Eitrigg’s Oath/Ferver of the Frostborn – This is another dodge trinket, with an interesting stacking armor on-use effect. We’ve already discussed why avoidance trinkets are bad, so let’s talk about the on-use.

Now you know I’m a big fan of armor; but what I like about armor is that it’s always on, reducing the size of hits when you’re topped off as well as when you’re low. On-use trinkets are mini cooldowns – you pop them when things are looking hairy. And when things are looking hairy, it’s too late to get the full benefit out of the armor. Effective health is about the multiplicative effect health and armor have on each other – but whereas when you’re at low health and pop a health effect, you multiply that health by all of your armor, if you pop an armor effect instead, you multiply that armor by only the health you have left.

In addition, this is an on-use stacking proc with a short duration. I have no idea what the devs were thinking here, but this kind of effect is near to worthless against single targets – which is most of when you need mini cooldowns. An oh shit button that doesn’t take effect right away? You have to be joking. For the final icing on the cake, compare the armor of Eitrigg’s on-use to the armor from The Black Heart‘s proc. That’s right, at full stacks Eitrigg gives less armor than the Black Heart; and while Eitrigg’s would have a 16.7% uptime even if it didn’t have to wait for it to stack and even if you used it on cooldown (not recommended for on-use effects, btw), the Black Heart’s armor has a 22% uptime. And it has stamina.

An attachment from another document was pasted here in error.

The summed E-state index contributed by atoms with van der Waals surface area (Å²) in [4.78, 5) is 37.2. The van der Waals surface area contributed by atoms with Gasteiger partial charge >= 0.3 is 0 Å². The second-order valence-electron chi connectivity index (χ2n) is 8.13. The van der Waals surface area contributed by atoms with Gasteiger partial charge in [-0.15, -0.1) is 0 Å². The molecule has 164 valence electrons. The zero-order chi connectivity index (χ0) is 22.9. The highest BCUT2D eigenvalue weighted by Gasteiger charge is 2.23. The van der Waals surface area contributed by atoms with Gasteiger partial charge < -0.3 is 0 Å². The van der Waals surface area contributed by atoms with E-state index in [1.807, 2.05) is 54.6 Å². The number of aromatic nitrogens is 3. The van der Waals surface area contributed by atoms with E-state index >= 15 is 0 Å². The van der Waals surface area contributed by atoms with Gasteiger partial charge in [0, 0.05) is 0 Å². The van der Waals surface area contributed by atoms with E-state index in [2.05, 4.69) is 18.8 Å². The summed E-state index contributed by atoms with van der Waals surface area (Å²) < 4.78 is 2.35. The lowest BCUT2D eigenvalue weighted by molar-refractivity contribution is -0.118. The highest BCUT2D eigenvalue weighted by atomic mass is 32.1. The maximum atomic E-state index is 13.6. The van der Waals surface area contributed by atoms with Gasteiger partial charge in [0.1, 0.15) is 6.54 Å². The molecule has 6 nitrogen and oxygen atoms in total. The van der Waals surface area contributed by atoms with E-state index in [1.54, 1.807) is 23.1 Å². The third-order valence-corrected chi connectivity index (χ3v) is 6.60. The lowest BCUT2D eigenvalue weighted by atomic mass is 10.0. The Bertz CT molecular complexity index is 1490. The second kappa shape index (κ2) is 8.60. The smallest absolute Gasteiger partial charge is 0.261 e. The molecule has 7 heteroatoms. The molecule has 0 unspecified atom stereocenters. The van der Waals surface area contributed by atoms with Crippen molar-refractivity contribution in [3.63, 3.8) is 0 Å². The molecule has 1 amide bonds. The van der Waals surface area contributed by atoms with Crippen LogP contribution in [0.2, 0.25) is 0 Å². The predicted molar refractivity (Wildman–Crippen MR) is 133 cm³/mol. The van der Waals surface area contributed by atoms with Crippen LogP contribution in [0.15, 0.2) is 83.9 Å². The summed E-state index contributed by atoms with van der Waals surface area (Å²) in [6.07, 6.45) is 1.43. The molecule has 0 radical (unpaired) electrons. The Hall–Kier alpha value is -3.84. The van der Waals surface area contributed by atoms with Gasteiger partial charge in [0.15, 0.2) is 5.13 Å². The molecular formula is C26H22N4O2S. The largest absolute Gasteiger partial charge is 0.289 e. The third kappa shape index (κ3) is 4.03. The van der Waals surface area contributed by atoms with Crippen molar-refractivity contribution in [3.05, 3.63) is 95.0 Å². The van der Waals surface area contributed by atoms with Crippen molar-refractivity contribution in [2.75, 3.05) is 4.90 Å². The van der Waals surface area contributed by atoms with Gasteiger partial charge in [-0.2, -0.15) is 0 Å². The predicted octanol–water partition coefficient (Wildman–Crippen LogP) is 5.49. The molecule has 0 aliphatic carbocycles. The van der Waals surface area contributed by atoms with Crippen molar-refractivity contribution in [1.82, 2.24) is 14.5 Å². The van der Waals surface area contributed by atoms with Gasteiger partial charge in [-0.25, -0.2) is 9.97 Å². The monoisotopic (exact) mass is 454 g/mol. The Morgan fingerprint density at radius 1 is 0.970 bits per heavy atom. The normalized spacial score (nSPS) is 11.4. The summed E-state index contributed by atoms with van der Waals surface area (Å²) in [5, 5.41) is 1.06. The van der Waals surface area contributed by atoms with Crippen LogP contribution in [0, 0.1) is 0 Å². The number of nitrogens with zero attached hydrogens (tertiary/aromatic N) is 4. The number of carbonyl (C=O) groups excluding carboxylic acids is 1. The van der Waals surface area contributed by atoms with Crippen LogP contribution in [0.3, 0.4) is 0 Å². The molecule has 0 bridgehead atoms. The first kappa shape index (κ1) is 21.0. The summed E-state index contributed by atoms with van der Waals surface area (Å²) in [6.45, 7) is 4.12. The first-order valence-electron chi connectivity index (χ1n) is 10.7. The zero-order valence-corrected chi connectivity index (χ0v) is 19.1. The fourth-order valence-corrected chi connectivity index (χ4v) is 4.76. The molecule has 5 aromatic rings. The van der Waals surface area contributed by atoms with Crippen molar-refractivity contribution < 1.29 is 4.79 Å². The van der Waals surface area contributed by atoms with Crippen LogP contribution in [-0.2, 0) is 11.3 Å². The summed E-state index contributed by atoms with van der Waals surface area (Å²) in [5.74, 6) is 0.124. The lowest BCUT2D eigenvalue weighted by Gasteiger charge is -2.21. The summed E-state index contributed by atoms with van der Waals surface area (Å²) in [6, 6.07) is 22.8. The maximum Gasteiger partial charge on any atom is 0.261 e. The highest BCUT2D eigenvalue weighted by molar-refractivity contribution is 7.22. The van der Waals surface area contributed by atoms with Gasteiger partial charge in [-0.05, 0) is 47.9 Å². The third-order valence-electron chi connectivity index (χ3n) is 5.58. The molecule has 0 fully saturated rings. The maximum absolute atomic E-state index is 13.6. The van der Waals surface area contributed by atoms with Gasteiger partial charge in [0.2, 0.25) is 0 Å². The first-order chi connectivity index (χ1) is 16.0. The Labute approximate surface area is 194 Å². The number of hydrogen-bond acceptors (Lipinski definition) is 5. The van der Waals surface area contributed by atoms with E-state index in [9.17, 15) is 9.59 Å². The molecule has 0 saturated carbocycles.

This is a terrible trinket.

Purified Onyxia Blood Talisman – Of all the trinkets I’m listing here, this is the only one that is ever justified in a raiding environment. This is Seal of the Pantheon v 3.0, and like Seal, it serves as a convenient way for a new tank to reach uncrittable. This is especially true given the new craftable pants and shoes, neither of which contains defense rating and both of which are conveniently priced for a bored 80’s new tanking alt or spec. If you’re using this to reach uncrittable, more power to you. If it’s taking you significantly over the defense minimum, I will judge you. Harshly.

This is the most common Gearing for Gear Score offender on the list, as it is a guaranteed drop of item level 245 from a 10 man raid. Again, it is an avoidance trinket; there’s nothing of note on the trinket but avoidance, making this the worst trinket on the list. Even worse, of all the avoidance stats in all the game it had to pick parry rating, which is flattened by diminishing returns before a tank even reaches uncrittable.